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Books Campaigning and performing

LYNNE WALSH deplores how laudable commitments to battling discrimination have displaced the fight against women's sex-based oppression

Feminist Theatre Then & Now
Edited by Cheryl Robson 
Aurora Metro, £16.99


MEMORIES of the heady days of women’s theatre in the ’70s and ’80s recall the provocative and edgy nature of the genre.

The clues are in the names of some of the troupes: Sensible Footwear, Cunning Stunts, Scarlet Harlots, Monstrous Regiment, Beryl and the Perils, Theatre of Black Women, Clean Break, Sadista Sisters, Lip Service, and The Chuffinelles. The latter included the late and truly great Linda Smith.

They were heady days. A night out at London’s Drill Hall (now the Rada Studios) promised cabaret and slapstick, sketches, mime, all-singing, all-dancing, and significantly, all-women.

Venues appealed especially to lesbians and bi women. Taking up space was important for audiences, as well as for those on stage. 

The personal was always the political, as this book reminds us. Campaigning was inextricably linked with entertainment, with benefits for rape crisis centres, against the homophobic Clause 28, and visceral pieces which highlighted the evils of domestic violence, misogyny and racism.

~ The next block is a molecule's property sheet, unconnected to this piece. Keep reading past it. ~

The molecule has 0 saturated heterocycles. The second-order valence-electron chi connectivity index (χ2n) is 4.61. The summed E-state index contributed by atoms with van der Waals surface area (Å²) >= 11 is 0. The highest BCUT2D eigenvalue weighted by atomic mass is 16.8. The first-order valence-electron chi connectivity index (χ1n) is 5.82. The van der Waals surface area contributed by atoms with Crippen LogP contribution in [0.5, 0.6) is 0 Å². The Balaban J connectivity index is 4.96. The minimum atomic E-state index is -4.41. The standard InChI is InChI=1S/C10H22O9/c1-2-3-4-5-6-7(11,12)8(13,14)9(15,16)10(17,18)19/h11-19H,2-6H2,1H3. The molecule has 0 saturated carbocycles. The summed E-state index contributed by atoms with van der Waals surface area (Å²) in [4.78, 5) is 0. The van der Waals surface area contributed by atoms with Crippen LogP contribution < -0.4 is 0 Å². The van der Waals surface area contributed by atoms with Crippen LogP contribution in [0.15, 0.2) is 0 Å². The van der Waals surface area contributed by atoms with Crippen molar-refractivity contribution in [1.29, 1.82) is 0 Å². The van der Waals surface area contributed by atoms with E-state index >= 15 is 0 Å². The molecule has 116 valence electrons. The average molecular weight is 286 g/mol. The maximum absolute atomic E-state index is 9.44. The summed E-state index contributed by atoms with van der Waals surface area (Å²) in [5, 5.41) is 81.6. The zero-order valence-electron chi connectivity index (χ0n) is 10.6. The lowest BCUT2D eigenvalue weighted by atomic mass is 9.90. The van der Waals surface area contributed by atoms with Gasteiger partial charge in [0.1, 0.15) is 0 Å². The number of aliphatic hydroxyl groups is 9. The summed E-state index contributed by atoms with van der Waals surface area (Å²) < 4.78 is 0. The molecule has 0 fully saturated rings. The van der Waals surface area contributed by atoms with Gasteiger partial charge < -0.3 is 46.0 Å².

Writer Rukhsana Ahmad’s first full-length play in 1991, Song for a Sanctuary, is emblematic of the best of feminist theatre. It responded to the murder of Balwant Kaur at Brent Asian Women’s Refuge in 1985. Her husband and his two accomplices killed her in front of her three young daughters.

Ahmad says of feminism: “I acquired my insights through my lived reality. It’s the prism through which I see and interpret the world. It’s the motivation that drives my choice of subject and genre. For a woman, and a brown one at that, who believes in justice, it’s the only perspective that makes sense.”

Anna Herrmann of Clean Break, performing in women’s prisons as well as mainstream theatres for two decades, writes of the importance of women-only spaces, “away from societal expectations and organisational structures that I found limiting — a space where I felt safe away from the male gaze.”

April de Angelis’s work includes My Brilliant Friend, her two-part staging of Elena Ferrantes’ novels, in which women and girls survive patriarchy and thrive. De Angelis reflects on the earlier years of feminist theatre. “At the time, apart from Caryl Churchill, there were NO women playwrights, just a lot of men called David, who ruled our stages.”

Moving through the decades, a fundamental change occurs, as Catrina McHugh, co-founder of Open Clasp, answers the question: what does feminist mean to you?

“A feminist is a person who fights for the rights of all women, inclusive of trans women. Our most recent production, Mycelial, which was co-created with sex worker activists around the world, is inclusive of all women — lesbians, trans women of colour, Maori, non-binary, neurodiverse people, those who are disabled, trans women and Irish.”

Laudable commitments to battling discrimination displace the fight against women’s sex-based oppression, our birthright sold for a mess of pottage. 


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